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Hoof & posture assessment #2 - close to ‘ideal’ hoof morphology and posture.

Updated: Sep 24, 2023

The object of this article is to help you learn to recognise healthy hooves and posture and think of them in terms of a ‘hoof score’. This article outlines the method and guidelines we use, which to our current understanding, offer our best approach for objective assessment and help inform on which intervention might be appropriate.

The hoof morphology and resting posture of a horse is changeable, and the hoof capsule and posture will adapt according to the stimulus received from the horses environment, and in accordance with the horses individual genetic make-up and health status. It is possible to score a hoof (which is reflective of the whole horse) and help us all make better decisions.

But how do we know what is healthy?

We provide evidence based whole horse equine podiatry and therapy and believe an integrative approach to hoof care provides the most efficacious approach to creating and maintaining sound, healthy horses. This means effective teamwork or an approach such as ours which facilitates optimum balance and functionality of the hooves AND body within a session.

We study ever evolving modern podiatry and farriery sciences and while we observe published peer reviewed studies, we also document and observe first hand the evidence in front of us and present our findings to clients to help us all monitor changes. This is important not only to equine professionals but to help empower owners to make informed decisions about their horses care and without objective evidence this is arguably more difficult, if not impossible.

To help horse owners and professionals understand modern podiatry and farriery science, we signpost to farrier Yogi Sharp (The Equine Documentalist). Here you can learn in great detail about healthy and unhealthy hoof morphology and how this relates to posture, and therefore performance and soundness. We also write articles and lean upon modern science to guide us in our work helping horses and owners around the UK and online.

With so many hoof care methods being used in the UK and around the world, how can an owner make a truly informed decision on behalf of their horse if the options are not being presented in an unbiased way?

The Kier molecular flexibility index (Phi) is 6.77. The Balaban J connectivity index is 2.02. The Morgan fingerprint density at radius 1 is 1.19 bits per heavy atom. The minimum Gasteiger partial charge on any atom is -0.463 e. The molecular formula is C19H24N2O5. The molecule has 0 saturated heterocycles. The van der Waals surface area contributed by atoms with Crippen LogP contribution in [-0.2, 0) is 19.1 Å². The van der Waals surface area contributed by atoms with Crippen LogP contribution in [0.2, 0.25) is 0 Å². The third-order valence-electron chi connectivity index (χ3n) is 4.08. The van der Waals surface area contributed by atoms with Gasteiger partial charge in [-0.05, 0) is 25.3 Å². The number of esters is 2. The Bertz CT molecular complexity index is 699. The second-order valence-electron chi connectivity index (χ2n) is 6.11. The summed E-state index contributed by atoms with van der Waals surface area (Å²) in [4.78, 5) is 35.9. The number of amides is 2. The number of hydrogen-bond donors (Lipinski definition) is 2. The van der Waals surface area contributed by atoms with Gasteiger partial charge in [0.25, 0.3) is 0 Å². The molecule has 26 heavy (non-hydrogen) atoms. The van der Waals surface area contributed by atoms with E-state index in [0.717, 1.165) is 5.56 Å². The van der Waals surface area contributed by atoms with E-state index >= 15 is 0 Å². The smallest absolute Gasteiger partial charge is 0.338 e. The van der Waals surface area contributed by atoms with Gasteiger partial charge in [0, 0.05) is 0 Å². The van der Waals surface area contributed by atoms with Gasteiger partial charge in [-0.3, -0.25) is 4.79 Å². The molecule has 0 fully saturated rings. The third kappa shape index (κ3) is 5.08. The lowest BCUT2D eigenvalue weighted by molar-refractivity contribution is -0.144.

What is healthy’ ‘deal’ hoof and posture?

According to modern podiatry and farriery, the following are considered healthy, which we currently agree with and can help you identify a healthy hoof (although the ideal hoof shape or morphology will change somewhat according to the individual horse and even the individual hoof):

  • Straight (within 3 degrees if observing externally and not from a high quality, properly captured radiograph) hoof pastern axis (or HPA)

  • Healthy phalangeal alignment and appropriate palmar or plantar P3 angle (as assessed on quality radiographs. This would present as a straight HPA when viewed externally

  • Appropriate vertical depth, dorsal-palmar and medial-lateral balance – this is also assessed by radiographs and present in healthy phalangeal alignment and morphology

  • Minimum of 60:40 toe to heel ratio around the centre of rotation of the coffin joint for the barefoot horse, and closer to 50:50 in the shod horse

  • Maximum of 5 degrees difference between the dorsal wall hoof angle and heel angle

  • Healthy posture and gait with cannon bones perpendicular to the ground (on a level, firm surface) and ability to stand and remain square when invited

  • A hoof free from pathology/pathological morphology, in other words, free from disease, infection, flares, cracks or other signs of distortion and unhealthy growth

  • A hoof score appropriate to the use of the horse, age and health.

You might note we haven’t outlined an ideal palmar or plantar P3 angle (the angle the bottom of the pedal bone sites in relation to the ground surface). We don’t believe there is an ideal angle per se as this will be determined by the healthy HPA and when there is healthy phalangeal alignment which is subjective and as individual as horses. We vehemently believe the pedal bone should not sit at 0 degrees or even between 0 and 5 and have yet to see evidence that this correlates to a horse with ideal development, posture or healthy hoof morphology.

Finch – hoof score 5/10 and near ‘ideal’ hooves and posture considered healthy for his well-being, soundness and comfort

In this example, we feature an 11hh 12 year old Dartmoor Hill pony called Finch. He has a history of acute and chronic laminitis and is now 100% sound, living out on a grass track 24/7 in a stable herd of 4 ponies. You may recall Finch in this video where our hoof care approach helped resolve his ‘mystery’ lameness in a very short space of time:

A horse eating hay
Posture assessment - Finch

In the picture above, you can see he stands comfortably ‘square’ with both front and hind cannon bones perpendicular to the level ground surface. From this stance, we can take a photo of the hoof from the ground surface, directing the camera at the approximate centre of rotation of the coffin joint (the green circle in the next image) for objective hoof assessment. His withers are higher than his croup and his pastern and shoulder joint are at similar angles. His thoracic sling development could be improved, which would positively impact his hind quarter development and ideal centre of mass, however it could be argued that for a pony not being exercised to improve his development, this stance is reasonably healthy and certainly adequate for his well-being.

A horses hoof
Hoof assessment - Finch

In the photo above, one could discern that: